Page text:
And after many conversations with my husband, who also wanted to run a full marathon at some point, we decided to at least commit to starting a training plan. In the Fall, there are several full marathons, and so we researched our options and picked one that was going to best meet our needs. Despite it being our hometown race, we did NOT want to run the KC Marathon, due to the difficulty of the course (we did still run this race, but we ran the half marathon – 13 days after running our first full marathon). Instead, we picked the MO’ Cowbell Marathon. It was a few hours away from KC (in St. Charles, MO), but it is known for being an easier (mostly flat) course. And since my first half marathon was cow themed — why not my first full as well?
Since Hal Hidgon was so good to us the first time around, we used his Full Marathon Novice Training Plan. I won’t bore with the details of the training, but it was hard. It was so hard. And it was an 18 week training plan. 18 weeks! All summer, we trained in the miserable heat and humidity for a race that only lasted a few hours.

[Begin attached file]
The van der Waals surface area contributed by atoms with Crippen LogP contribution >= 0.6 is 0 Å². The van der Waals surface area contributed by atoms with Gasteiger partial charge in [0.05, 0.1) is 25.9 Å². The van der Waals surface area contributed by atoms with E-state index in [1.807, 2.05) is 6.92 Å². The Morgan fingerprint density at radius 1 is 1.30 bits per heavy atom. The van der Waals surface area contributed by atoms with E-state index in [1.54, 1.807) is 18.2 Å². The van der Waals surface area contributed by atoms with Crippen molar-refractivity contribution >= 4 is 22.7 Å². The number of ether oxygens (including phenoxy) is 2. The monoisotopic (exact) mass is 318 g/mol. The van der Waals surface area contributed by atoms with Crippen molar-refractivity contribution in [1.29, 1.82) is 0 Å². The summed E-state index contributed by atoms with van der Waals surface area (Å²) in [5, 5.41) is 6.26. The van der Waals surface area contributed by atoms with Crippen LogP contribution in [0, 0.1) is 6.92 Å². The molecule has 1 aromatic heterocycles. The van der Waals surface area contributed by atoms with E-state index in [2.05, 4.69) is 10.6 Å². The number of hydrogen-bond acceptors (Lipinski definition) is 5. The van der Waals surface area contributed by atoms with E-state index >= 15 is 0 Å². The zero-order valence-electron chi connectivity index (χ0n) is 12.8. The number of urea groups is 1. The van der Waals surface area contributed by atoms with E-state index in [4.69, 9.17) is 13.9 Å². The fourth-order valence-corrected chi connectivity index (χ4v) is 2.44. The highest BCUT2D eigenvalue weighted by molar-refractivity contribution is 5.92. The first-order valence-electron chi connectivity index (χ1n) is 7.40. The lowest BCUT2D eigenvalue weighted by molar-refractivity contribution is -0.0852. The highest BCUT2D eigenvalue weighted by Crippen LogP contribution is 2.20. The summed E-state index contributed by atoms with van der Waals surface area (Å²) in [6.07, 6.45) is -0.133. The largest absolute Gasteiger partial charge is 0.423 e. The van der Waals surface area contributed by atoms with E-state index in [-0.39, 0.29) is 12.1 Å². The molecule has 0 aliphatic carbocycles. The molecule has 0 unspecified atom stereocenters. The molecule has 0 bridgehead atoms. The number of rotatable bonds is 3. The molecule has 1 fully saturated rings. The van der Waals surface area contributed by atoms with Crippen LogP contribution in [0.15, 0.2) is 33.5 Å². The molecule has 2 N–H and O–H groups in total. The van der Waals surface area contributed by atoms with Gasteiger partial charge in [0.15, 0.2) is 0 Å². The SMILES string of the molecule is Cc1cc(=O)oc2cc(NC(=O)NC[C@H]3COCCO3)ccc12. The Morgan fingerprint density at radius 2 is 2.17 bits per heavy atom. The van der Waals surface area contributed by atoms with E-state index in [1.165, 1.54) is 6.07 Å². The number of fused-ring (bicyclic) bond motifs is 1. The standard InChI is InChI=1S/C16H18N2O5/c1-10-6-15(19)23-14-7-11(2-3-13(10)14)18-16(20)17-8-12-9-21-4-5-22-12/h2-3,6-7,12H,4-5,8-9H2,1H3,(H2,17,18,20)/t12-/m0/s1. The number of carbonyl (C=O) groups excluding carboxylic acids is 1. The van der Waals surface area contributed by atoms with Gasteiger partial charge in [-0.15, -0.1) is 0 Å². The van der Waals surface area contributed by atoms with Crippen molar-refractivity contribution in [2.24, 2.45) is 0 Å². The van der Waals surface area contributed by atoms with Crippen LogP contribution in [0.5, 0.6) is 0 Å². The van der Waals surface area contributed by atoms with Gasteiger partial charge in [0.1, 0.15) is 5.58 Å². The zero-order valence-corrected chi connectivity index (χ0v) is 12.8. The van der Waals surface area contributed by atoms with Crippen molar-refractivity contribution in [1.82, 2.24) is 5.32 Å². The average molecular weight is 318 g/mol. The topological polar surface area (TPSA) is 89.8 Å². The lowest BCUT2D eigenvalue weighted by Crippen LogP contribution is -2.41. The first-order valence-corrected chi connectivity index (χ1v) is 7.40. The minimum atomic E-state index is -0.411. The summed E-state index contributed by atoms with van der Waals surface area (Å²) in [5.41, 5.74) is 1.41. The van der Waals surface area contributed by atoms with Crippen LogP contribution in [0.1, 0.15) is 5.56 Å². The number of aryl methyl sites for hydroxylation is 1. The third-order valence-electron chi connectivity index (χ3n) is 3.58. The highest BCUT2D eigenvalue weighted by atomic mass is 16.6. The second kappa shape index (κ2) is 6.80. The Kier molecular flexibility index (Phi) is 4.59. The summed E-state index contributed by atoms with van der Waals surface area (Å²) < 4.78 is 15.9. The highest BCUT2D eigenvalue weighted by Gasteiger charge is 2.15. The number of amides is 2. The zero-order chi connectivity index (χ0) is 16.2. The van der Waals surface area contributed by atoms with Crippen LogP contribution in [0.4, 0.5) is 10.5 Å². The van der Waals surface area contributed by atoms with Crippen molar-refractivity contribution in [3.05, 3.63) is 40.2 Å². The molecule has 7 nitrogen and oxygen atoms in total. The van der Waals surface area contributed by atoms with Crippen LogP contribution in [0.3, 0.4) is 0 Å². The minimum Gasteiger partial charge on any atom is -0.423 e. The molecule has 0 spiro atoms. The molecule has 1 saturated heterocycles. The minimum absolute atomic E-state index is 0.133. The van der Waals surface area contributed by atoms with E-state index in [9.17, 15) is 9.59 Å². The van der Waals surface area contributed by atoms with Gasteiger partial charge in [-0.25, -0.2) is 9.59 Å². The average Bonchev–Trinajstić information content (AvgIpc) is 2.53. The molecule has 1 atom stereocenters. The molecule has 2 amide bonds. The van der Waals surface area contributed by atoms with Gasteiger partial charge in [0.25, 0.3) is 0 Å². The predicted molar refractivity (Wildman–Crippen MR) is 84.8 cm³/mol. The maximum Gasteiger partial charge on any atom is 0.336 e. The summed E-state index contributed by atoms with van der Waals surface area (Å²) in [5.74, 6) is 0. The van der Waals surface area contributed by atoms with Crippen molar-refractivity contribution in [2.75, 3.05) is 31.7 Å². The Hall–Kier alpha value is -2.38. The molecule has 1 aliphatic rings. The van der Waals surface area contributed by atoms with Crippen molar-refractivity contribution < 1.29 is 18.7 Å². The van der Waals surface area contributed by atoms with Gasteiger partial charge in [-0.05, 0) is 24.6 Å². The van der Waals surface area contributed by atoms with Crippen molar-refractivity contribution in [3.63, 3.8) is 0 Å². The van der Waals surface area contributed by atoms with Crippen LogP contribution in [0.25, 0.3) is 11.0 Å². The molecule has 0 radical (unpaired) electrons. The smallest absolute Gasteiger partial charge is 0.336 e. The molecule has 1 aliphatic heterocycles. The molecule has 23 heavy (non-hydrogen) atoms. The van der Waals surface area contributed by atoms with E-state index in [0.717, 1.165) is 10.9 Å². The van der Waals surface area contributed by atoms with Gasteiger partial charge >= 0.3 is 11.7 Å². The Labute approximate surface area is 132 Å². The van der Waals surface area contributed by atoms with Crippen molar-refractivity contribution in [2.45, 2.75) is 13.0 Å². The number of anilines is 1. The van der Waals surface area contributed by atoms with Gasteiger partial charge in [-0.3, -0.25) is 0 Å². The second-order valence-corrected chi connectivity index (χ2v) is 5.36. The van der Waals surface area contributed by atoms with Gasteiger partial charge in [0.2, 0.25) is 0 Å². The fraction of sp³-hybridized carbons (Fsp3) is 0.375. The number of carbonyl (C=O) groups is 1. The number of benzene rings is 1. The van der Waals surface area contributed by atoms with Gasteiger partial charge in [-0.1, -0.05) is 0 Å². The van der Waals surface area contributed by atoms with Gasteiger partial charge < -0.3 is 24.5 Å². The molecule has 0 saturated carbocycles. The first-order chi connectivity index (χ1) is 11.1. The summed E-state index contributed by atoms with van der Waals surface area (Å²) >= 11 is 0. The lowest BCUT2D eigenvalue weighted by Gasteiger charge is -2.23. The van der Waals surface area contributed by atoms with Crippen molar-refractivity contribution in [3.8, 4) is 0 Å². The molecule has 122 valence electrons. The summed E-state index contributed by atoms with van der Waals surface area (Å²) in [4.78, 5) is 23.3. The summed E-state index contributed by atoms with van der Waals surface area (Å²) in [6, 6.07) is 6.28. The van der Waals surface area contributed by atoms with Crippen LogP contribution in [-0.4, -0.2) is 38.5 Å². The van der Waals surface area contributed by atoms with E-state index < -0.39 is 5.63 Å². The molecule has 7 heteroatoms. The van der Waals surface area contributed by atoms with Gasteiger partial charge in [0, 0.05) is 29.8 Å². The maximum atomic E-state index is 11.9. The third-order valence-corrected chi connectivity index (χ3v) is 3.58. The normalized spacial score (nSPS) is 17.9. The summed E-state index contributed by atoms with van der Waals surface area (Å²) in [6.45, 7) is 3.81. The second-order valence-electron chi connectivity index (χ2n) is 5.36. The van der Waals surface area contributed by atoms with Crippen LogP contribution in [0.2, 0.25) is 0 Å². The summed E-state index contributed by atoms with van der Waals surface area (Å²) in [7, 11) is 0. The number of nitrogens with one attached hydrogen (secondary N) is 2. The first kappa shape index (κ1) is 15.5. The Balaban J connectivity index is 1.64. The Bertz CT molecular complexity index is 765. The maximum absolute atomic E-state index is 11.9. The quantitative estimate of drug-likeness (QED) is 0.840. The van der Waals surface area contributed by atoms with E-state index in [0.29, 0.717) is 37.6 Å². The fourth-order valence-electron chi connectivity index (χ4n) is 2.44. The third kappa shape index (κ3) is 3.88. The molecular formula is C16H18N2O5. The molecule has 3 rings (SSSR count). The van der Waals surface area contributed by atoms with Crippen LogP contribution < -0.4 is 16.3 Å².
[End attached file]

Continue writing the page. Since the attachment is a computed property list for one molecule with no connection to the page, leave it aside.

Finally, race day arrived. And I had the same goal as I did in the half marathon. Run at a comfortable pace, a pace that allowed me to fully enjoy the experience and not feel miserable. I was able to accomplish this without difficulty. To my surprise, I felt amazing for almost the entire race. I had some hip pain at Mile 15, but due to being prepared and carrying Advil on the course, that was a short lived problem.
It was going so well that at Mile 24, I was passing people. I was passing people! I had paced well, and I’m guessing that maybe they hadn’t, but I was still going strong. My husband was behind me, but I could still see him for much of that time, so he wasn’t too far behind. At Mile 25, I became overwhelmed with emotion. I knew I couldn’t cross that finish line without him. We suffered all summer together in training, I couldn’t leave him now.